“The FBI’s report confirms that investing in employee education through simulated phishing attacks and the associated phishing prevention training is a “powerful” defense against cybercrime. Public awareness is one powerful tool in efforts to combat and prevent these crimes.
Industry estimates are that at least 20% of any group of people have a high propensity to fall for various phishing and social engineering attacks, and that we are all vulnerable to these attacks on occasion. Business email compromise (BEC) attacks, in particular, successfully target very smart, highly motivated and educated people. Hackers exploit authority figures such as CEOs and CFOs when they launch BEC attacks.
Other phishing attacks succeed by emulating government authorities, such as the IRS. It is a shame that the IRS attempts to prevent legitimate training exercises which simulate ‘IRS’ phishing scams; these are highly prevalent phishing attacks which exploit the authority and fear associated with the IRS, often to great effect. Awareness, as the FBI notes, would be a powerful tool in defending against IRS phishing attacks.”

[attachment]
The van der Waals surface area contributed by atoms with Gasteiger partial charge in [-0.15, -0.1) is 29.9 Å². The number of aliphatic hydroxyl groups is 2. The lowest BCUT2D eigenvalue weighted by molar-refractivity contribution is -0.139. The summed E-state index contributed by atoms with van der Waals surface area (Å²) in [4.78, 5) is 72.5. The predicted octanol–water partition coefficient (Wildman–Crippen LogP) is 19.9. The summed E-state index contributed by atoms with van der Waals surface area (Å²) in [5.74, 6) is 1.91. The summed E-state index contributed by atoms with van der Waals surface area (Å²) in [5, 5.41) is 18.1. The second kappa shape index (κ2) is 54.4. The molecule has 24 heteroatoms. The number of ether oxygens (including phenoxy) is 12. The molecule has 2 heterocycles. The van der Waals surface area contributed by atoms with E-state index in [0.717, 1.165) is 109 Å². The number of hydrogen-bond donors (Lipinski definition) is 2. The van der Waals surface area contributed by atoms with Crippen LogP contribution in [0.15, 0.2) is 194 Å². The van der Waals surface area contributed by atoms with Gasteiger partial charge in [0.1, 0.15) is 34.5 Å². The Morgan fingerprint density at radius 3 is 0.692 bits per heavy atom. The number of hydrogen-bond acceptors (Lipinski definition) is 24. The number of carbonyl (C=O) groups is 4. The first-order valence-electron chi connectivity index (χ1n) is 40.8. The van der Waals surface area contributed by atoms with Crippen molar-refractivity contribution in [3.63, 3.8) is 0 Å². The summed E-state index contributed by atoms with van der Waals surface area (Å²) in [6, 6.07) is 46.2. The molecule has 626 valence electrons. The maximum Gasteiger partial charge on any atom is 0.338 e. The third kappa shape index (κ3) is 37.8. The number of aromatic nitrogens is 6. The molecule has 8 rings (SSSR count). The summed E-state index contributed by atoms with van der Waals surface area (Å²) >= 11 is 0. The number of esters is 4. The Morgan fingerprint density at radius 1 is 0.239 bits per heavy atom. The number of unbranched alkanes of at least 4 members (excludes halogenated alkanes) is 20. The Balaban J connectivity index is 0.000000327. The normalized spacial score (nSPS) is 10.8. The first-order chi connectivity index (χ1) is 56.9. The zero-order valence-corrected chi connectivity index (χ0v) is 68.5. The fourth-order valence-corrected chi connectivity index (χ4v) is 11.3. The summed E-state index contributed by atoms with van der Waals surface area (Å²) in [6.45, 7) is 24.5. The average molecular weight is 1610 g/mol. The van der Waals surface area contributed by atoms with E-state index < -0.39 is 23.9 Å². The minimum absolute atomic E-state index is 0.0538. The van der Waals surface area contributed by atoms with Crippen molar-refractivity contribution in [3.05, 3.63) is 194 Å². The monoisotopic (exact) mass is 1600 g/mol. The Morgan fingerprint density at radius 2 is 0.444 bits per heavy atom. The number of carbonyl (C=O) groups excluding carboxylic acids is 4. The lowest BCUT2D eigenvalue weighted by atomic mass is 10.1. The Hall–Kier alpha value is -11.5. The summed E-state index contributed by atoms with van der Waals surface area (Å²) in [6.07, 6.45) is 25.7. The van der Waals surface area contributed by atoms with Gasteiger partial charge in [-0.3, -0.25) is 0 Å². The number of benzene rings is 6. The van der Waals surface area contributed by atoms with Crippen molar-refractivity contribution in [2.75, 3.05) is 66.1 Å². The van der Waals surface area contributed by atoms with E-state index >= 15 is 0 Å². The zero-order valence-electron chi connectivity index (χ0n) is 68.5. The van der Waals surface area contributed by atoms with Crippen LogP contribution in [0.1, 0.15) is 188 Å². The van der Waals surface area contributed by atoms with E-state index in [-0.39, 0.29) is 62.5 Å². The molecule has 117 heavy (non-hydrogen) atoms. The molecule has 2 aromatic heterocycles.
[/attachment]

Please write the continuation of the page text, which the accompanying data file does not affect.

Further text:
Defense against business email compromise begins with making members of the organization aware of it and how common it is. There is an obvious emphasis on educating the finance employees that process payments, but this extends to general cybersecurity awareness throughout the organization. Cyber criminals generally need some illicit access to the network in advance to do the research needed to pull off this particular internet crime, and that access almost always begins with an employee clicking on an email phishing link.
Direct communication is the #1 way to shut down a business email compromise attack. These attacks focus on high pressure because they do not want employees taking time to independently verify the request with the alleged requester. Heightened awareness and scrutiny should be standard when transfers are of a significant dollar amount, or if the requester does something consistent with suspected criminal behavior: for example making the request by email when that is not usually the case, using a different email address, or being unusually pushy. If anything looks wrong, secondary contact information should be available so that the employee can verify the legitimacy of the request.